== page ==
BARCELONA ’92 OLYMPICS / DAY 10 : He Can’t Lift This Weight
Is he the guy who put the jerk in the clean-and-jerk? Is he a political dissident and proud Muslim who felt outrage at having to acknowledge the Russian flag? Or is weightlifter Ibragim Samadov, a 24-year-old mountain man with a gold tooth, simply a victim of his own temporary insanity?
All we know for sure is that Comrade Samadov has been asked to leave and knows not where to go. He has been praying to Allah, thinking, drinking, has taken up smoking, is begging forgiveness and fears for his family’s future after making the most controversial gesture at an Olympic awards ceremony since ones by unhappy Americans in 1968 and 1972.
“What am I going to do with my life?” Samadov asks.
Ordered expelled from the Olympic village for conduct unbecoming an athlete after his brazen refusal of a bronze medal--twice it ended up on the floor--Samadov has been granted a form of Olympic asylum there while authorities attempt to straighten this out.
Refuge for a scoundrel? Perhaps, but Samadov’s greater concern is what happens Thursday, when he is supposed to fly home.
Eyes low, voice lower, this remorseful son of a retired Siberian construction worker says:
“I love my country, and I would not like it to abandon me. If there were no other choice, well, I would like to be chosen by a nation where nobody would make me feel so small, where I would feel useful.”
At Mexico City in 1968, American sprinters John Carlos and Tommie Smith stood with raised fists during the playing of the national anthem, and at Munich in 1972, sprinters Wayne Collett and Vince Matthews elected not to stand at attention, all in protest of conditions back home. Also in ’72, U.S. basketball players jilted the awards presentation and to this day have never accepted their silver medals.
Most signs point to Samadov’s action being nothing more than a temper tantrum. However, in his hometown of Grozny, in the mountainous Chechenia region, there has been an outcry for independence from Russian ties. And yes, there are those who will tell you that natives of that region are known to be high-spirited or hot-tempered, take your pick.
But even the explanation from Samadov himself boils down to: “I lost my head.” His exact words, in fact.
At first it was thought that Samadov had been upset by rowdy Greek spectators who heckled him. Or that he did not care to honor a flag that is being used--for the last time--to represent all athletes of the former Soviet Union.
But all that evidently upset Samadov was losing.
He intended to win, expected to win. The 5-foot-6, 180-pound lifter’s third-place finish in the 82.5-kilogram class devastated him, Samadov says, particularly since his family depends solely on him for economic support. And, having lost the gold and silver medals on a technicality--Samadov hoisted the same weight as his Greek and Polish rivals, but was penalized for being one-tenth of a pound heavier--he snapped.
“I suffered an emotional choke,” Samadov says, claiming he can scarcely recall his behavior at the ceremony. “It was not a premeditated gesture. I did not wish to offend anyone. I only remember that that medal was very much wanted.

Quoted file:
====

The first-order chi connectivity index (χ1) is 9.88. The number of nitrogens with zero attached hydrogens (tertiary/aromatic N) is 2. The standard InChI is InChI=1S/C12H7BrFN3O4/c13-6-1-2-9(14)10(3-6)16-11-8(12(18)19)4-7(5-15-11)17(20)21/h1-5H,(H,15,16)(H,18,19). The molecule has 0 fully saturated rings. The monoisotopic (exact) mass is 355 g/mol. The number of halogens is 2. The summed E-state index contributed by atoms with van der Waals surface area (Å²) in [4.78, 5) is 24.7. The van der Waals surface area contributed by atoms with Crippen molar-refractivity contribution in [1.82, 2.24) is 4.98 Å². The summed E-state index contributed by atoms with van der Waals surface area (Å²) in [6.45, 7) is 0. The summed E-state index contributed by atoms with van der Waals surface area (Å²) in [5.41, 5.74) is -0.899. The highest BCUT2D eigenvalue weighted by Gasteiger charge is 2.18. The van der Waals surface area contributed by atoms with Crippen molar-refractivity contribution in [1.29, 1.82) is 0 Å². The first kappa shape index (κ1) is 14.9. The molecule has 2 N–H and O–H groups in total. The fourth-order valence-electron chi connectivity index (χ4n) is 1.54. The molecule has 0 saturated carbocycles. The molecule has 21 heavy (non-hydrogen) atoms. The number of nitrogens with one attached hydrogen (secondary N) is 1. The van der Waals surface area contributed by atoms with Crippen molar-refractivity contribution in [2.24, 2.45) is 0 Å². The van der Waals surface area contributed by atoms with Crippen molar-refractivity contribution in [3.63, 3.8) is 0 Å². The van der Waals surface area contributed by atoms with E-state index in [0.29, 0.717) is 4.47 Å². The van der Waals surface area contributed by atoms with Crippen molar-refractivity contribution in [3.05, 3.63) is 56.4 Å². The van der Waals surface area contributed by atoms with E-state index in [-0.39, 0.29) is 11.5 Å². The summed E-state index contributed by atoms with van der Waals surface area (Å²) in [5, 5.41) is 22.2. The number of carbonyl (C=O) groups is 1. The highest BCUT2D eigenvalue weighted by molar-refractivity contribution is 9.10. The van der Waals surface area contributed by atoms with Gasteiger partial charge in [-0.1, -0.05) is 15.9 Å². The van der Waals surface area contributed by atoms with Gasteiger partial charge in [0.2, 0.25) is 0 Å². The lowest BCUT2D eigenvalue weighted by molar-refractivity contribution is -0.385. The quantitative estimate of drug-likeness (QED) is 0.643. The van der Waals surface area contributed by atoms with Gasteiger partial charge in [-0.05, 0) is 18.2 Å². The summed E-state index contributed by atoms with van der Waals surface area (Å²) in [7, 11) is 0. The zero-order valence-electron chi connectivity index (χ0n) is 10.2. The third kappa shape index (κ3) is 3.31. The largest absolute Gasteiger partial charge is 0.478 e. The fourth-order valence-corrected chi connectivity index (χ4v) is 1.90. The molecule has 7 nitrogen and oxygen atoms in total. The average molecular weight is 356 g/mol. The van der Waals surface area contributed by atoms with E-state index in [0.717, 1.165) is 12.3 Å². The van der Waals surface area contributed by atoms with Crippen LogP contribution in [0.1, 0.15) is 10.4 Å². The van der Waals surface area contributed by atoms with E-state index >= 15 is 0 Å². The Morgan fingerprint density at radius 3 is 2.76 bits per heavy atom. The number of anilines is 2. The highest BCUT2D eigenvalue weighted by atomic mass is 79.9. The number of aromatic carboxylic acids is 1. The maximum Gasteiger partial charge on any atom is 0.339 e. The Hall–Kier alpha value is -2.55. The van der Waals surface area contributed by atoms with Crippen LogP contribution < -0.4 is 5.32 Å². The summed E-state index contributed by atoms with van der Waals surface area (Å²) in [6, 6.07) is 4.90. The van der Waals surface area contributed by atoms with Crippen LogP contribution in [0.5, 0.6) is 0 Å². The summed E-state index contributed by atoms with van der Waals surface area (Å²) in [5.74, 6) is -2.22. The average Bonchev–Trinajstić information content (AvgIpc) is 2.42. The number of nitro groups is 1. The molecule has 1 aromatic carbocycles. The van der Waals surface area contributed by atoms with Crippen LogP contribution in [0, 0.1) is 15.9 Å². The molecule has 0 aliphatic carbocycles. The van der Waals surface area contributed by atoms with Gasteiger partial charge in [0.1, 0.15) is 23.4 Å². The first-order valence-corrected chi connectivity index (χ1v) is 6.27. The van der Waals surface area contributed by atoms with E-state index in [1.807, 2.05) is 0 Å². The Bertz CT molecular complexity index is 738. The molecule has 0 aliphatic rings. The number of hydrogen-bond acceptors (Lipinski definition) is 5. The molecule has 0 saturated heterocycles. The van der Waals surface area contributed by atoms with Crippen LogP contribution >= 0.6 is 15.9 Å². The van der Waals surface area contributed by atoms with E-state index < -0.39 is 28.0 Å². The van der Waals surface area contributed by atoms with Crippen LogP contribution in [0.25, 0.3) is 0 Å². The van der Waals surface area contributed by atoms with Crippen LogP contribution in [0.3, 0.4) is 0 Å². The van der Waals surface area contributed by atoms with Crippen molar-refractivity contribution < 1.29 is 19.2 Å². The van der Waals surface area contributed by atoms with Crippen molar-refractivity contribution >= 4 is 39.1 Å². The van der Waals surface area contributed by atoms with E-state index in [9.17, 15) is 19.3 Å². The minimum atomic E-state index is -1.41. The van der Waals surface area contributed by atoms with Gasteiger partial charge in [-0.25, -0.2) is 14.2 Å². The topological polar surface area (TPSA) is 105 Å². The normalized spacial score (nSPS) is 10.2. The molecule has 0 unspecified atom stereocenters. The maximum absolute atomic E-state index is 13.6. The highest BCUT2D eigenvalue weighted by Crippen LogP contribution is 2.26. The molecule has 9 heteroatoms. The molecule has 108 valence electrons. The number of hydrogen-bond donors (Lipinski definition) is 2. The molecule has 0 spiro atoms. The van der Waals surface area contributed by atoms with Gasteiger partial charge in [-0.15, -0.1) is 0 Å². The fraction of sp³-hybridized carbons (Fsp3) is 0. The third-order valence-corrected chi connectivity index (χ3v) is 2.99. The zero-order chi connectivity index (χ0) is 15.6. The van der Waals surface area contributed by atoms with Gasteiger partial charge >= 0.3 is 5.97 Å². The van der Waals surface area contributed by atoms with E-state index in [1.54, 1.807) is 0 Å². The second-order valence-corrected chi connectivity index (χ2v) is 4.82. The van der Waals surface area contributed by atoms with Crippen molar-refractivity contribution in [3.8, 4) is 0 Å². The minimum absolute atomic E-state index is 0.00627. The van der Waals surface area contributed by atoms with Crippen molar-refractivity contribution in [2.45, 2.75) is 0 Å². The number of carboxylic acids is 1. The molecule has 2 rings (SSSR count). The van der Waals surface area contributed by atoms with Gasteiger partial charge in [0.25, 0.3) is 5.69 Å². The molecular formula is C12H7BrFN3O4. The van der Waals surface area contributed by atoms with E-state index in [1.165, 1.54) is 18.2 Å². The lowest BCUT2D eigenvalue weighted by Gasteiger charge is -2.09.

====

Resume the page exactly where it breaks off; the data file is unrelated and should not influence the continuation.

“I committed an error, and I am at the mercy of those, whoever it is, from whom I must ask forgiveness.”
After matching Greece’s Pyrros Dimas lift for lift in the snatch and clean-and-jerk, Samadov had hefted a total of 814 pounds. But his heart was so heavy afterward that he could not bear the thought of wearing a few ounces of bronze.
Fidgeting behind the award pedestal, Samadov stepped up when his name was called. But when Nikos Filaretos of the International Olympic Committee reached up to place the ribboned medallion around his neck, Samadov stopped him, placed it on the pedestal and stalked off.
After the playing of Greece’s anthem, gold medalist Dimas retrieved the bronze medal and gave it to Samadov, who reportedly flung it to the ground.
Reaction was immediate. Tamas Ajan, an officer of the International Weightlifting Federation, said of Samadov: “He did not respect the International Olympic Committee, the spirit of the Games, his colleagues, the anthems or the flags. He did this in front of 4,000 people (at the weightlifting arena) and a television audience of billions.”
The IWF unanimously voted to ban Samadov not only from the Olympics but from all further competition, and the IOC asked Samadov to hand over his athlete’s credential. Samadov was distraught. Although he does not smoke, he says he went through a pack of cigarettes in one night. He turned to alcohol as well.
He says: “I have cried a lot. If I am unable to compete, what am I going to do with my life? From when I was 14 years old, I have lifted weights. And I do not know anything more to do. I am not prepared for another type of life.
“It is as if I am falling from an airplane. I do not know how to defend myself.”
Officials of the Commonwealth of Independent States’ Unified (former Soviet) Team have gone so far as to ask that Samadov be permitted to remain in the athletes’ village because he is undergoing “mental suffering.” Appeals for mercy have been made to the IWF and Ajan, who says he is willing to consider the athlete’s age and that perhaps he suffered from “Olympic fever.”
A teammate, 90-kilogram gold medalist Kakhi Kakhiachvili, says he believes Samadov to be “truly, truly sorry.”
Displays of temper are not new to the Olympics; last week a volleyball victory was overturned as a direct result of an American player’s penalties for berating a referee. A U.S. Olympic Committee code of conduct specifies that athletes “maintain dignity . . . and shall accept the consequences for inappropriate behavior.”
Samadov must go home to Grozny to justify his behavior to his father, Bekjan, and to his mother, Madina, to tell them exactly how he feels. He knows which word to use. Grozny in Russian means “terrible.”